Changes to sabbatical policy run into headwinds

Some faculty expressed concerns about eliminating the option for single-semester leave.

Austen Macalus

Proposed changes to the University of Minnesota’s sabbatical policy will undergo further review following opposition from several faculty members in the University Senate.

University officials put forth a revised policy that would allow for faculty to apply for a one-semester sabbatical at full pay, but eliminate the opportunity to take a more flexible single-semester leave. Some faculty raised concerns about losing the benefit at a Faculty Senate meeting earlier this month. While faculty take paid leave to conduct research, projects or other academic work, a sabbatical is also a period of paid leave with more stringent rules.

Under current University policy, eligible faculty can take a full year or a one-semester sabbatical, both at half-pay. Colleges may also allow a small number of faculty to take single-semester leaves, which are a more flexible option.

“What we heard throughout our consultation process is that that’s just not an option for some people based on their own financial circumstances,” said Rebecca Ropers-Huilman, vice provost for faculty and academic affairs, who presented the policy before several Senate committees this semester.

The revised policy keeps the full year sabbatical and bumps a one-semester sabbatical up to full pay, while eliminating the single-semester leave.

“That’s the real concern we’re trying to address: to make [sabbatical] possible for people who have a high quality scholarly idea for which more intensive time would be useful,” Ropers-Huilman said. “They would be able to do that with much much less attention to their own personal financial circumstances.”

Peh Ng, chair of the Senate Committee on Faculty Affairs, said many faculty members she talked to support the changes. Ng previously led the subcommittee that worked on the policy.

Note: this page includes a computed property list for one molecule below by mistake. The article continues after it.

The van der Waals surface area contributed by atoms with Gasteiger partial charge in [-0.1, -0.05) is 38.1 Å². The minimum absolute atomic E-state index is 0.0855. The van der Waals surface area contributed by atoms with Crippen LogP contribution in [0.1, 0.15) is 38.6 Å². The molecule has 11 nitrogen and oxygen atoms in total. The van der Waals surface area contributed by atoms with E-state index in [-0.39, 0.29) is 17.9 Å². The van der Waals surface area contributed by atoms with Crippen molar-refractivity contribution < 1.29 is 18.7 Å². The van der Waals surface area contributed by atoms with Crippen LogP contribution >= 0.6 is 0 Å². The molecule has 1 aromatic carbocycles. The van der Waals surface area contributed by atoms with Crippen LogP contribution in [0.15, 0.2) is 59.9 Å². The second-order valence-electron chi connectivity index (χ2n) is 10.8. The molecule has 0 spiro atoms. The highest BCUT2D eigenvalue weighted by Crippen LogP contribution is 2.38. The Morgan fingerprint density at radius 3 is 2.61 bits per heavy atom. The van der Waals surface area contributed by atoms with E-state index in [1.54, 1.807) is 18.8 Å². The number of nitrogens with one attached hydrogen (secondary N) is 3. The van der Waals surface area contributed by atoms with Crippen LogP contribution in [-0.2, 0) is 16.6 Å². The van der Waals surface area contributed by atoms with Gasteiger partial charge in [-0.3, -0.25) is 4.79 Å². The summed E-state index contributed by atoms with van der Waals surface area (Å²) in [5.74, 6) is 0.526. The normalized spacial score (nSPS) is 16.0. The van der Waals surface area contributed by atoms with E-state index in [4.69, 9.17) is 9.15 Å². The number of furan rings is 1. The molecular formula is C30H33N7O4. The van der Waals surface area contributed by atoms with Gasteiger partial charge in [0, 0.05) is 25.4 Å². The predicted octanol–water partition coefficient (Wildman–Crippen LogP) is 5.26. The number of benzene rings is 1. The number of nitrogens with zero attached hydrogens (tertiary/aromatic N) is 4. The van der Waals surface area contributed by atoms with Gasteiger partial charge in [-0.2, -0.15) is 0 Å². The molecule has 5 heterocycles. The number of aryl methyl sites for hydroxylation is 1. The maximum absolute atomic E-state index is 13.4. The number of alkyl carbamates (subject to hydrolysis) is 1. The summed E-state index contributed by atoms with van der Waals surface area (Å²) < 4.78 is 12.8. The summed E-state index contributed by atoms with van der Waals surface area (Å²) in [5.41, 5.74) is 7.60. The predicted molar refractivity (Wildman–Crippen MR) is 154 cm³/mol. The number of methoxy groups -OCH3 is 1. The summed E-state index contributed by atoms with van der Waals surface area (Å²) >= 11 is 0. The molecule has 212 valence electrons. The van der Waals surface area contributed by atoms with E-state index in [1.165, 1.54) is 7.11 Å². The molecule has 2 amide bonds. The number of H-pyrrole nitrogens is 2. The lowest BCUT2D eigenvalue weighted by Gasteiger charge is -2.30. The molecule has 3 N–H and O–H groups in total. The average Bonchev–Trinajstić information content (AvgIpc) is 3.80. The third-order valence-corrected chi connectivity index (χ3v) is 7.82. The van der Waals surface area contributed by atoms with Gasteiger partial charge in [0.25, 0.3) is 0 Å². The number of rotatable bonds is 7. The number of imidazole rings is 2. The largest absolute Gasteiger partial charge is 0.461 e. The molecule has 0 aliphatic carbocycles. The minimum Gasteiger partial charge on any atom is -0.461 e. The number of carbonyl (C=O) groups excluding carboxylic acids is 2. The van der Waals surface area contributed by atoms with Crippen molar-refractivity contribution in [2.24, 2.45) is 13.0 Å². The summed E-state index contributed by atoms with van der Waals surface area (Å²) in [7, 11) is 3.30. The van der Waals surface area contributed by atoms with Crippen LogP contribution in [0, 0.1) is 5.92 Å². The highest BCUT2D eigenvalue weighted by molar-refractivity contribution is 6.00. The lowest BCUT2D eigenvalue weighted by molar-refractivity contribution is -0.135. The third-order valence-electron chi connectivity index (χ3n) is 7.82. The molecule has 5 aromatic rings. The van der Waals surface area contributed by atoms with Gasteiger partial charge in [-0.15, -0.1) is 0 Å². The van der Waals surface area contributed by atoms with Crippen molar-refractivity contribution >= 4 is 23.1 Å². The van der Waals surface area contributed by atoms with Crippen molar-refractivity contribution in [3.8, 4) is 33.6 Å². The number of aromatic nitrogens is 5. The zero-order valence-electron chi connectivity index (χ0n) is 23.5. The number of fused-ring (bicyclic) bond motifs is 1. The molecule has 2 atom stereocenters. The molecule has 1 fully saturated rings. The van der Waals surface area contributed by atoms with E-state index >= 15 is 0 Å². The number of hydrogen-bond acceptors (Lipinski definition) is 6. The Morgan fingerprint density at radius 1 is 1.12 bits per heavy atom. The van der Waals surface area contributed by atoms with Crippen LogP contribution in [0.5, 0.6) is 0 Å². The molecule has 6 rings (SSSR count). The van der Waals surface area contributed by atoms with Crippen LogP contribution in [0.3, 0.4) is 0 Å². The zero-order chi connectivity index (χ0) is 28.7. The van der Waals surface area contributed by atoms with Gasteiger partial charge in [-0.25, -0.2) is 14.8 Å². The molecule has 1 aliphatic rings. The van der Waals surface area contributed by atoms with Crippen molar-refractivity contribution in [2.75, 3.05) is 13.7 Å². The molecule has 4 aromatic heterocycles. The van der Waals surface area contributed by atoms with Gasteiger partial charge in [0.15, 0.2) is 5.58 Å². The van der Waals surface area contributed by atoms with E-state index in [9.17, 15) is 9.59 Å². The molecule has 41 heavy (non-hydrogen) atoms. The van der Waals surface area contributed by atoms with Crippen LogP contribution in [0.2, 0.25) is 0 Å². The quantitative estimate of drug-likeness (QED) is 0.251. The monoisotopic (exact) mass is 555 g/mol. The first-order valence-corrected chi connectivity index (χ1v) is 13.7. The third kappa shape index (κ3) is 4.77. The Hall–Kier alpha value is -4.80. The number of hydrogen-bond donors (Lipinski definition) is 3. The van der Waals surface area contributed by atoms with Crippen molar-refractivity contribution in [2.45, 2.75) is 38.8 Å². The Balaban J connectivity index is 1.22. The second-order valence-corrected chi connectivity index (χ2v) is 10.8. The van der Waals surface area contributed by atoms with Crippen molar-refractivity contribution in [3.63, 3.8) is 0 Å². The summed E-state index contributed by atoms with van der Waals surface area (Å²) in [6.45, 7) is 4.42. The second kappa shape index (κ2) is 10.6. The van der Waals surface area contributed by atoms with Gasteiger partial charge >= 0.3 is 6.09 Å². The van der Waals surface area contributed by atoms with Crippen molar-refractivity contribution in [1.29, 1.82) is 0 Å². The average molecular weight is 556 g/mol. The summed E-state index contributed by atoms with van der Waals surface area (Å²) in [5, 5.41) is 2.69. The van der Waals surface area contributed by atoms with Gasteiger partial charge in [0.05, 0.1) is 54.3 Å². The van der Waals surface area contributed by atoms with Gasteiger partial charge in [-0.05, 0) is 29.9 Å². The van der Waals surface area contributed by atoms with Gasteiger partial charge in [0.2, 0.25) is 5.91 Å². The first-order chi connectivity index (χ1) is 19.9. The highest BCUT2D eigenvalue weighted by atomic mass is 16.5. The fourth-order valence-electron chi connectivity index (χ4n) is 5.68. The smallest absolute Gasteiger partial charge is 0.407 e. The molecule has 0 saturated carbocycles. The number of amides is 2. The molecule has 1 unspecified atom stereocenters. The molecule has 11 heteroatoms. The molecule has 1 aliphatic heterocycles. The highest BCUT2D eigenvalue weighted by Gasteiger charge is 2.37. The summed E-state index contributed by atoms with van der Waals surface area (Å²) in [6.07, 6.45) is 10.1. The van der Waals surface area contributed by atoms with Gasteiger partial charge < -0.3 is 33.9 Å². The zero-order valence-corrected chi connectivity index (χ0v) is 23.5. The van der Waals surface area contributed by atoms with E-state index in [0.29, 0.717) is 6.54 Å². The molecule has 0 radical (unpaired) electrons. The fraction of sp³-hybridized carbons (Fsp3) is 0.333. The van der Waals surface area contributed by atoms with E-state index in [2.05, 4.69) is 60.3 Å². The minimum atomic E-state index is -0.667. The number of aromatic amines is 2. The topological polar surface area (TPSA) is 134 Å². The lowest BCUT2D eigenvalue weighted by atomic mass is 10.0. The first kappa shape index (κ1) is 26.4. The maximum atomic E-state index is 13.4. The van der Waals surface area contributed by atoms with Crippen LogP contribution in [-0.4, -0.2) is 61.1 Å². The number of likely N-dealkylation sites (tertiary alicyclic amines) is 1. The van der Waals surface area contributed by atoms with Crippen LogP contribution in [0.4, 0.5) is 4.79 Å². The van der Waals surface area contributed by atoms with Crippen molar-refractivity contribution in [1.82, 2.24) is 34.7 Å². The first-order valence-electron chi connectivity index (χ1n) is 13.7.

“By and large, faculty really are looking forward to having the one semester sabbatical fully funded,” Ng said.

Ropers-Huilman said changes would bring the University more in line with other Big Ten institutions. Most schools across the country offer a shorter sabbatical option, she said.

At the University, there is wide variation among how colleges use sabbaticals and leaves. Some colleges are more likely than others to grant leaves, Ropers-Huilman said. The new policy also helps formalize the process of applying for sabbatical, which she said will help provide more consistency across colleges.

She had expected to bring the revised policy to a vote at the Senate meeting on Nov. 1, but several faculty took issue with parts of the policy.

Physics professor Clement Pryke took issue with removing single-semester leaves, especially if the new policy implemented a more rigid application process for sabbaticals.

“I look at this and I’m being ask to give up something,” he said. “I’m a little disquieted that I’m being asked to give up my situation that I’ve personally had with no guarantee of … any sort of leaves being granted at all.”

Chemical engineering professor David Morse took a single-semester leave in the early 2000s because he was not eligible for a sabbatical at the time. Faculty must work at the University for at least six academic years before they are eligible for sabbatical, according to the policy.

Morse said he would like to see more flexibility for faculty to take sabbatical if the University takes away a single-semester leave.

Ropers-Huilman said the policy will undergo further revision in the coming months. “Basically, what’s happening with the new policy is some people read it and feel like they’re losing and other people feel like they are gaining,” she said. “That’s the sticking point.”

But the final policy may have changes not everyone will like.

“We’ll have to figure out what’s best for the entire University, not just best for what some people can make in a particular context,” Ropers-Huilman said. “Ultimately, it will be a question of individual benefit versus what’s best for the entire University.”